Wrestling community pitching in to help Downstate Washington

SHARE Wrestling community pitching in to help Downstate Washington

The amount of devastation is still difficult to grasp for Downstate Washington sophomore Randy Meneweather.

Like several of his wrestling teammates, Meneweather and his family were forced from inhabitable homes following the tornado that ravaged the Washington, Ill. community on Nov. 17.

“I went blank when it happened,” said Meneweather, who’s now living in a hotel. “I had some family over so I didn’t want to show fear in front of the little kids, but it still hasn’t really hit me yet.”

What Meneweather, a returning state qualifier, has come to recognize is the tight bond between the wrestling community. Instead of going to practice last week, Washington coach Bryan Medlin had the team shifting through debris to help spur cleanup in the area.

“Seven of our guys lost their homes completely and another half dozen aren’t able to move back yet,” Medlin said. “We couldn’t just be selfish and say we had to practice. A lot of these kids were effected by it, so we had a lot to give.

“The wrestling team in our community has taken a leadership role as far as doing the grunt work and moving debris.”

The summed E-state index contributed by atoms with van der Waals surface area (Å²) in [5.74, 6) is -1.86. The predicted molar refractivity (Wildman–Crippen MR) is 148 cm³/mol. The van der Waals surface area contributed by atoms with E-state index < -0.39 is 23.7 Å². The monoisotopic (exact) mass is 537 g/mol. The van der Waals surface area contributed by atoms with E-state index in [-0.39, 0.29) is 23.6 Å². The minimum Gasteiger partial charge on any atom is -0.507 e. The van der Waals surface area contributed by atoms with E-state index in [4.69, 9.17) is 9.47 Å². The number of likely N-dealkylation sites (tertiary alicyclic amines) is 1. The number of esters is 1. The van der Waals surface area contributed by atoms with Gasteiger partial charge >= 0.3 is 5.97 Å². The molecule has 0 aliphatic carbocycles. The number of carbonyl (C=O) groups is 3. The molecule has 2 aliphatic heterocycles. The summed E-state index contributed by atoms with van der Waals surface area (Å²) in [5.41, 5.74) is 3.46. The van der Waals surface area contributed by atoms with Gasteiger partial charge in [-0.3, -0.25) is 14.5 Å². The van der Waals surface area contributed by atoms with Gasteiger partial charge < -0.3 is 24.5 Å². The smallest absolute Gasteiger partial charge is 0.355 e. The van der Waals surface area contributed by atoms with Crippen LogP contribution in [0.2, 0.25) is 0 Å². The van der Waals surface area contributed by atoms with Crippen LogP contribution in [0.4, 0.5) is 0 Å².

More than 1,500 homes were destroyed or damaged in Central Illinois, according to federal storm damage accessors. The National Weather Service in Lincoln reported the Washington tornado belched winds between 170 and 190 miles per hour.

On Saturday, Washington traveled to Sandburg for a quad meet that included Lincoln-Way West and T.F. South. Each school hosted a different level of competition and combined to raise over $4,000 for the relief fund.

“One of the best and most comforting things to know is that such a strong group has your back,” Medlin said. “It warms your heart to see that.”

Medlin added that Sandburg was one of the first programs to contact him offering help. Eagles coach Eric Siebert was quick to defer.

“It wasn’t just the wrestling program,” Siebert said. “All the coaches here and the whole community wanted to show their support.”

Programs at Oak Park-River Forest and Montini, among others, have also provided assistance, traveling to Washington to speed the cleanup process. Medlin said Oak Park-River Forest coach Mike Powell brought nearly 200 wrestlers to prompt the recovery.

“From Chicago teams to Central Illinois teams, the wrestling community wanted to roll up their sleeves and work — help manually,” Medlin said. “It’s that wrestling mentality that hard work is going to be the solution to every single problem.

For Meneweather, the bond between teammates and the wrestling world is only growing stronger. The Washington sophomore said the most rewarding role he’s played in the recovery has been helping teammate Trey Keeley, who’s father’s home was completely razed.

“I don’t think anyone gets too down because we’re all here to pick each other up,” Meneweather said. “We’re going to get it done.”

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